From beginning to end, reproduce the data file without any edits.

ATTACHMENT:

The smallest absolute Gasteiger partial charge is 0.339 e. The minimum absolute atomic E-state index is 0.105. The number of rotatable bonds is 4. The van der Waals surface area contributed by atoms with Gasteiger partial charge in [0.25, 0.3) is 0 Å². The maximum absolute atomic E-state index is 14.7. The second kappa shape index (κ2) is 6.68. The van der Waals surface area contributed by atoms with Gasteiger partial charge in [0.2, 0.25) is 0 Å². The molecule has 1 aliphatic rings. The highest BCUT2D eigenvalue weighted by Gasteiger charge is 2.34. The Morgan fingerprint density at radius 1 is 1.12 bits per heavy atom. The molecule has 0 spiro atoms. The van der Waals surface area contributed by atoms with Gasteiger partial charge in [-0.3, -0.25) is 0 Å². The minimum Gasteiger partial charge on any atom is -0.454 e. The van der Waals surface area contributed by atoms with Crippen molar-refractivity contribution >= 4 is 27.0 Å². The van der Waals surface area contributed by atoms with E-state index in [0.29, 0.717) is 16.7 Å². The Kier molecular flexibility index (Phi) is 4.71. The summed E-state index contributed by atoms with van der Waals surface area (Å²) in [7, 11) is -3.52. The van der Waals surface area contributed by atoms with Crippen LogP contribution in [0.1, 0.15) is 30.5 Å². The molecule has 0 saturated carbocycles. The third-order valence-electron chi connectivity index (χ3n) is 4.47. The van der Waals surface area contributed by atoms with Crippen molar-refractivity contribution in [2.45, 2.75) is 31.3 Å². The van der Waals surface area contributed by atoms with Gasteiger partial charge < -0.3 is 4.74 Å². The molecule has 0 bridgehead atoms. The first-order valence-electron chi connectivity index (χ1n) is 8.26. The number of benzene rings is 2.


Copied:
The smallest absolute Gasteiger partial charge is 0.339 e. The minimum absolute atomic E-state index is 0.105. The number of rotatable bonds is 4. The van der Waals surface area contributed by atoms with Gasteiger partial charge in [0.25, 0.3) is 0 Å². The maximum absolute atomic E-state index is 14.7. The second kappa shape index (κ2) is 6.68. The van der Waals surface area contributed by atoms with Gasteiger partial charge in [0.2, 0.25) is 0 Å². The molecule has 1 aliphatic rings. The highest BCUT2D eigenvalue weighted by Gasteiger charge is 2.34. The Morgan fingerprint density at radius 1 is 1.12 bits per heavy atom. The molecule has 0 spiro atoms. The van der Waals surface area contributed by atoms with Gasteiger partial charge in [-0.3, -0.25) is 0 Å². The minimum Gasteiger partial charge on any atom is -0.454 e. The van der Waals surface area contributed by atoms with Crippen molar-refractivity contribution >= 4 is 27.0 Å². The van der Waals surface area contributed by atoms with E-state index in [0.29, 0.717) is 16.7 Å². The Kier molecular flexibility index (Phi) is 4.71. The summed E-state index contributed by atoms with van der Waals surface area (Å²) in [7, 11) is -3.52. The van der Waals surface area contributed by atoms with Crippen LogP contribution in [0.1, 0.15) is 30.5 Å². The molecule has 0 saturated carbocycles. The third-order valence-electron chi connectivity index (χ3n) is 4.47. The van der Waals surface area contributed by atoms with Crippen molar-refractivity contribution in [2.45, 2.75) is 31.3 Å². The van der Waals surface area contributed by atoms with Gasteiger partial charge < -0.3 is 4.74 Å². The molecule has 0 bridgehead atoms. The first-order valence-electron chi connectivity index (χ1n) is 8.26. The number of benzene rings is 2.